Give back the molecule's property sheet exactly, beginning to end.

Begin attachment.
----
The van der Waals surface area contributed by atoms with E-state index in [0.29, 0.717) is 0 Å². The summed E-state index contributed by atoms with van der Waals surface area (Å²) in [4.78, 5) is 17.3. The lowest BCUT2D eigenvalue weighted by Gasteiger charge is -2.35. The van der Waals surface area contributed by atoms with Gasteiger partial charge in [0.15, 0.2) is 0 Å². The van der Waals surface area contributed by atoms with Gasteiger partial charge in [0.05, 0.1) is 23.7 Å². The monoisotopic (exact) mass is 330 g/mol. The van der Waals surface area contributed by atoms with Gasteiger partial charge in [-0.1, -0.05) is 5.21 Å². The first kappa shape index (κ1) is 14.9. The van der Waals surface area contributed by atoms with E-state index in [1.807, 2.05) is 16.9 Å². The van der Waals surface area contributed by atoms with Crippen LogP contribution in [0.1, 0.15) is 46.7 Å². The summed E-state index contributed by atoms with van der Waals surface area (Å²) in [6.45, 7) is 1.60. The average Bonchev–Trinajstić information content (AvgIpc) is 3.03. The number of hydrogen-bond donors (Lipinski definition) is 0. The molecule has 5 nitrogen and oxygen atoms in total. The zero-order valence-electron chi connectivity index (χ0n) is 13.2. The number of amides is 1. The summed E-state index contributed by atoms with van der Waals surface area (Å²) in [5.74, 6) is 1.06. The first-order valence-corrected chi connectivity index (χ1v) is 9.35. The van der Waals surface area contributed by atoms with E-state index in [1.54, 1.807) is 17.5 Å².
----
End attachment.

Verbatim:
The van der Waals surface area contributed by atoms with E-state index in [0.29, 0.717) is 0 Å². The summed E-state index contributed by atoms with van der Waals surface area (Å²) in [4.78, 5) is 17.3. The lowest BCUT2D eigenvalue weighted by Gasteiger charge is -2.35. The van der Waals surface area contributed by atoms with Gasteiger partial charge in [0.15, 0.2) is 0 Å². The van der Waals surface area contributed by atoms with Gasteiger partial charge in [0.05, 0.1) is 23.7 Å². The monoisotopic (exact) mass is 330 g/mol. The van der Waals surface area contributed by atoms with Gasteiger partial charge in [-0.1, -0.05) is 5.21 Å². The first kappa shape index (κ1) is 14.9. The van der Waals surface area contributed by atoms with E-state index in [1.807, 2.05) is 16.9 Å². The van der Waals surface area contributed by atoms with Crippen LogP contribution in [0.1, 0.15) is 46.7 Å². The summed E-state index contributed by atoms with van der Waals surface area (Å²) in [6.45, 7) is 1.60. The average Bonchev–Trinajstić information content (AvgIpc) is 3.03. The number of hydrogen-bond donors (Lipinski definition) is 0. The molecule has 5 nitrogen and oxygen atoms in total. The zero-order valence-electron chi connectivity index (χ0n) is 13.2. The number of amides is 1. The summed E-state index contributed by atoms with van der Waals surface area (Å²) in [5.74, 6) is 1.06. The first-order valence-corrected chi connectivity index (χ1v) is 9.35. The van der Waals surface area contributed by atoms with E-state index in [1.54, 1.807) is 17.5 Å².